A worldwide audience logged on to listen to leading equine specialist veterinary clinicians, research scientists and practitioners last week. The world class presenters shared their equine knowledge and disseminated the findings from recent evidence-based studies at the Saddle Research Trust’s 4th International Conference entitled Welfare and Performance of the Ridden Horse: The Future.
“With this year’s full day conference, we proudly embraced change to present a high quality and accessible virtual event,” said Dr. Jan Birch, CEO of the Saddle Research Trust. “Thanks to industry, academic and charity support, together with all our sponsors, especially including our generous title sponsors, Neue Schule and WOW, we reached a wider international audience than ever before, and the event is continuing to be viewed on playback around the globe.”
Chaired by Professor René Van Weeren, the day opened with a welcome from Saddle Research Trust CEO Dr Jan Birch. World Horse Welfare Chief Executive Roly Owers then presented a vision for the future of equestrian sport. He emphasized that the horse human partnership underpins all of equestrianism and that we must train horses with respect, compassion and understanding. To safeguard the future of horse sport we must safeguard equine welfare. “If we can do this, the future is bright,” he said.
Applying the science
In the first session entitled ‘Applying the Science’ Professor Hilary Clayton presented the keynote on how the rider affects the welfare and performance of the ridden horse. She explained how rider asymmetry or a rider who is too large can compromise performance, how the synchronization of movement with the horse is often lacking especially among less skilled riders, and how better performance is associated with minimal disruption by the rider.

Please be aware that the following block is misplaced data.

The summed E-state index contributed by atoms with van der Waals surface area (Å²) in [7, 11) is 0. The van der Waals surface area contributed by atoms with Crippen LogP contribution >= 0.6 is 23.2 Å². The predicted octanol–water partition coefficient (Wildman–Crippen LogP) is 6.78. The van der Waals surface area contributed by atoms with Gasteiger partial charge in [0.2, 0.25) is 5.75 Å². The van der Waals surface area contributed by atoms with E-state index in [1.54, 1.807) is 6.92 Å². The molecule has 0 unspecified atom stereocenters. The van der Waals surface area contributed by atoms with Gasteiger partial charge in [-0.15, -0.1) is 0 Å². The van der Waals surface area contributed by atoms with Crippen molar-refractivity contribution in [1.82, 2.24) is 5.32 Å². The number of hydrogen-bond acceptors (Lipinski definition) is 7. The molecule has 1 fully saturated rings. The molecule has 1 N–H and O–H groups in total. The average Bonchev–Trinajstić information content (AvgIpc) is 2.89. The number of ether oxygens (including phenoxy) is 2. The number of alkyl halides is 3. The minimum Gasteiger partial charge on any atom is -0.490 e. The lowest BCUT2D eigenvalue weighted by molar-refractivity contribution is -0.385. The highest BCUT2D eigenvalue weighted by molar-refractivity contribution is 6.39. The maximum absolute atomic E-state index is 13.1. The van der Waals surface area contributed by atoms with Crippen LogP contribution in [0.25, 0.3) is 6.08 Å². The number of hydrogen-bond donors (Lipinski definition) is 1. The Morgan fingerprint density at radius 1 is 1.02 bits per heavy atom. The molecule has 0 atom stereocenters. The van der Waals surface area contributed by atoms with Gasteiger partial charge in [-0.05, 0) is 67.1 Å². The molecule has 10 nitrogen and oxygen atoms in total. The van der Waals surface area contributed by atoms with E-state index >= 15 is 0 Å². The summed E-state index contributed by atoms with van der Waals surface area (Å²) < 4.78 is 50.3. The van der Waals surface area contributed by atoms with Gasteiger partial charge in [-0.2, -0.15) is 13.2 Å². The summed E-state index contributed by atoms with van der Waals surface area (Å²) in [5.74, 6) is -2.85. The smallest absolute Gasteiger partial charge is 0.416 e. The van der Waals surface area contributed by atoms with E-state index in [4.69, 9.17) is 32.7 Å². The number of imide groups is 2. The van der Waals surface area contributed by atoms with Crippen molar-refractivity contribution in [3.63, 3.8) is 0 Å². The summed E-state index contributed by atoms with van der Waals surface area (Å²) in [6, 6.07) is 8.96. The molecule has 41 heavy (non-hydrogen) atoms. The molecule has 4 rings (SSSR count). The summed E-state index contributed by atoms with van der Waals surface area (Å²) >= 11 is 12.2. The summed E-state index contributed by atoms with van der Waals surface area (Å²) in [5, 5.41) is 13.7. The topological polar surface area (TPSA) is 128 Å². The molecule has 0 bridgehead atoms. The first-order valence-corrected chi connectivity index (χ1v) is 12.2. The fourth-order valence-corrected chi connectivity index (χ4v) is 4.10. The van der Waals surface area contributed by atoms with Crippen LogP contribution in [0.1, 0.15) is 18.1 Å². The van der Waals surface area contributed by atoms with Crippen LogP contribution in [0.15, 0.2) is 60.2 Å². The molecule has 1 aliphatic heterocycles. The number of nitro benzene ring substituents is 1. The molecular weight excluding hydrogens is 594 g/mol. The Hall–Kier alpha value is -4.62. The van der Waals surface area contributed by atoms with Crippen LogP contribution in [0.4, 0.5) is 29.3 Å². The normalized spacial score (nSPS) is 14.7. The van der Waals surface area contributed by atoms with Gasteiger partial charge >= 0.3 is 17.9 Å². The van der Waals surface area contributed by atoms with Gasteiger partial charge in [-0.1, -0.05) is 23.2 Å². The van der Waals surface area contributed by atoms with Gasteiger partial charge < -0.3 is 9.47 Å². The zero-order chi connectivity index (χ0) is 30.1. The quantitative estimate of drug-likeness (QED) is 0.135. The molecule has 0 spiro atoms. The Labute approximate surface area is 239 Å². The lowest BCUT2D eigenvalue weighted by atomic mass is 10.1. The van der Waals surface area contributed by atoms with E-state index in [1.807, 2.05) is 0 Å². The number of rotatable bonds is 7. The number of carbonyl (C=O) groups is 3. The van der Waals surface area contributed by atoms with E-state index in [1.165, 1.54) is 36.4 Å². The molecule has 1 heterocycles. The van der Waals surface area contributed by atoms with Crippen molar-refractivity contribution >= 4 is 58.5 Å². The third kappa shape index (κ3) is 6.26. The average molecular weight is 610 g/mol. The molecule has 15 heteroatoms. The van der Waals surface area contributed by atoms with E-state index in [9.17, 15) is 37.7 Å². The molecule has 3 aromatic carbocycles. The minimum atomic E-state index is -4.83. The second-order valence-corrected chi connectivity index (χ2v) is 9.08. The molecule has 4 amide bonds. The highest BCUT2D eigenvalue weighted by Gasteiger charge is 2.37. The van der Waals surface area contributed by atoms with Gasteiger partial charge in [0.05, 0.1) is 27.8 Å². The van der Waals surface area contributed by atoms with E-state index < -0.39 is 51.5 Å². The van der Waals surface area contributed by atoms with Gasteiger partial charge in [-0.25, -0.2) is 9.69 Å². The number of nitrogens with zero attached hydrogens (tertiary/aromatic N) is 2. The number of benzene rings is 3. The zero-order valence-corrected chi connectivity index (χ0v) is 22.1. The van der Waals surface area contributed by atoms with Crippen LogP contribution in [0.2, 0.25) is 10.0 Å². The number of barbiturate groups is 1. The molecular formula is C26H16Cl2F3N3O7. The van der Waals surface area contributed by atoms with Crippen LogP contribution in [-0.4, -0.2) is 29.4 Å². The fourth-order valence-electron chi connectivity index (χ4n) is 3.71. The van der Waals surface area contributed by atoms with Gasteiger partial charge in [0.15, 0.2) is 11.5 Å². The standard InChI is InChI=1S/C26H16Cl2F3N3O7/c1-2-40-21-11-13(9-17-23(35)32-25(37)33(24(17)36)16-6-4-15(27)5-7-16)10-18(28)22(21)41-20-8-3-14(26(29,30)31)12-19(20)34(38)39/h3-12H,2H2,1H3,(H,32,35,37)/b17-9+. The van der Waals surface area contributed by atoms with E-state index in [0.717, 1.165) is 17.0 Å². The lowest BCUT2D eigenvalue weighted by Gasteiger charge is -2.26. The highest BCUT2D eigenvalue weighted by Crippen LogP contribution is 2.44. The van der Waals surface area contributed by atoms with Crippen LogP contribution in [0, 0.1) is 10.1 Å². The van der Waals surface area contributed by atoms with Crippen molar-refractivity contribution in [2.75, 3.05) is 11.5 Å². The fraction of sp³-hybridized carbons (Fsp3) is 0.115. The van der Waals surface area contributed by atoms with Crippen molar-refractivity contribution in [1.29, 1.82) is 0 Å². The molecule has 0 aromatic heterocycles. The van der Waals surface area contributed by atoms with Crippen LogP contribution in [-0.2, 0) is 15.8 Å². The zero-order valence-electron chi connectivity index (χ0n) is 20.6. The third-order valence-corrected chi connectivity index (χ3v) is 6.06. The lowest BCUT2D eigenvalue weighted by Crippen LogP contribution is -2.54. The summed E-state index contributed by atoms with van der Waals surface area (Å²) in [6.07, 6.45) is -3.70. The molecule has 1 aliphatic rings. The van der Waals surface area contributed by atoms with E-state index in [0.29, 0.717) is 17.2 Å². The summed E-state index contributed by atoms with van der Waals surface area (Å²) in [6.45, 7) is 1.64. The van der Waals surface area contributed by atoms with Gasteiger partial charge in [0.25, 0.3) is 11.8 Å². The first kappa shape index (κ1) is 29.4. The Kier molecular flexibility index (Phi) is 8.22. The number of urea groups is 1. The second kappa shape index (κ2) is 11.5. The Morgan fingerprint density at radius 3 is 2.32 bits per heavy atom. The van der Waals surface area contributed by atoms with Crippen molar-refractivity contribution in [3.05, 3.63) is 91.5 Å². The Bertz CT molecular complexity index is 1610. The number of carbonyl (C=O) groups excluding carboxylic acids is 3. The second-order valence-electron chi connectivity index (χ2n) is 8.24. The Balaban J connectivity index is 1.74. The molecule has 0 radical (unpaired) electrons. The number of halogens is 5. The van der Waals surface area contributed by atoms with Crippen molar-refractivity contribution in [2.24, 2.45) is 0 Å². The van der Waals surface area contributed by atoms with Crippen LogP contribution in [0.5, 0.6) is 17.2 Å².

Professor Heikki Handroos then showed how engineering science has been applied to develop a new generation of riding simulator which is able to provide a more ‘real life’ experience than those currently available on the market, to benefit riders at every level. He explained how the system, which has a wide range of potential applications, also has potential as a hippotherapy tool, by enabling the optimal gait pattern to be programmed for each patient. The system incorporates advanced sensor technology, which could also be used in riding schools to monitor the learning curves of riding students.
Through the lens